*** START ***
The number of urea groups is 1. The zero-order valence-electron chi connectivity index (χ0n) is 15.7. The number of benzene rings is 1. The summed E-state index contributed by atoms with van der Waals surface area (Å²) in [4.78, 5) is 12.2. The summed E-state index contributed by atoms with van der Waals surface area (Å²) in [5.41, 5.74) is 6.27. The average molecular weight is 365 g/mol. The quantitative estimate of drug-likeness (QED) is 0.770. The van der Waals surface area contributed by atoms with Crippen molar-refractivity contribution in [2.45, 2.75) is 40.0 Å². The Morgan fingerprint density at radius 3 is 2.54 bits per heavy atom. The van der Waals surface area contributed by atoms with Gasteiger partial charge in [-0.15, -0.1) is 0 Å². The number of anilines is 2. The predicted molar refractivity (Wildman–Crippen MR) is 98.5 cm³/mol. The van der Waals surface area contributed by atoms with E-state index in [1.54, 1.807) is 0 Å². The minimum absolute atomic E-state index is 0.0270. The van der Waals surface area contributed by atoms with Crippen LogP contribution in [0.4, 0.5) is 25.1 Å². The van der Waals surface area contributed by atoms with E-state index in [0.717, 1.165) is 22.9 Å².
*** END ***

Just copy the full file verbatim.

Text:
The number of urea groups is 1. The zero-order valence-electron chi connectivity index (χ0n) is 15.7. The number of benzene rings is 1. The summed E-state index contributed by atoms with van der Waals surface area (Å²) in [4.78, 5) is 12.2. The summed E-state index contributed by atoms with van der Waals surface area (Å²) in [5.41, 5.74) is 6.27. The average molecular weight is 365 g/mol. The quantitative estimate of drug-likeness (QED) is 0.770. The van der Waals surface area contributed by atoms with Crippen molar-refractivity contribution in [2.45, 2.75) is 40.0 Å². The Morgan fingerprint density at radius 3 is 2.54 bits per heavy atom. The van der Waals surface area contributed by atoms with Gasteiger partial charge in [-0.15, -0.1) is 0 Å². The number of anilines is 2. The predicted molar refractivity (Wildman–Crippen MR) is 98.5 cm³/mol. The van der Waals surface area contributed by atoms with E-state index in [1.54, 1.807) is 0 Å². The minimum absolute atomic E-state index is 0.0270. The van der Waals surface area contributed by atoms with Crippen LogP contribution in [0.4, 0.5) is 25.1 Å². The van der Waals surface area contributed by atoms with E-state index in [0.717, 1.165) is 22.9 Å².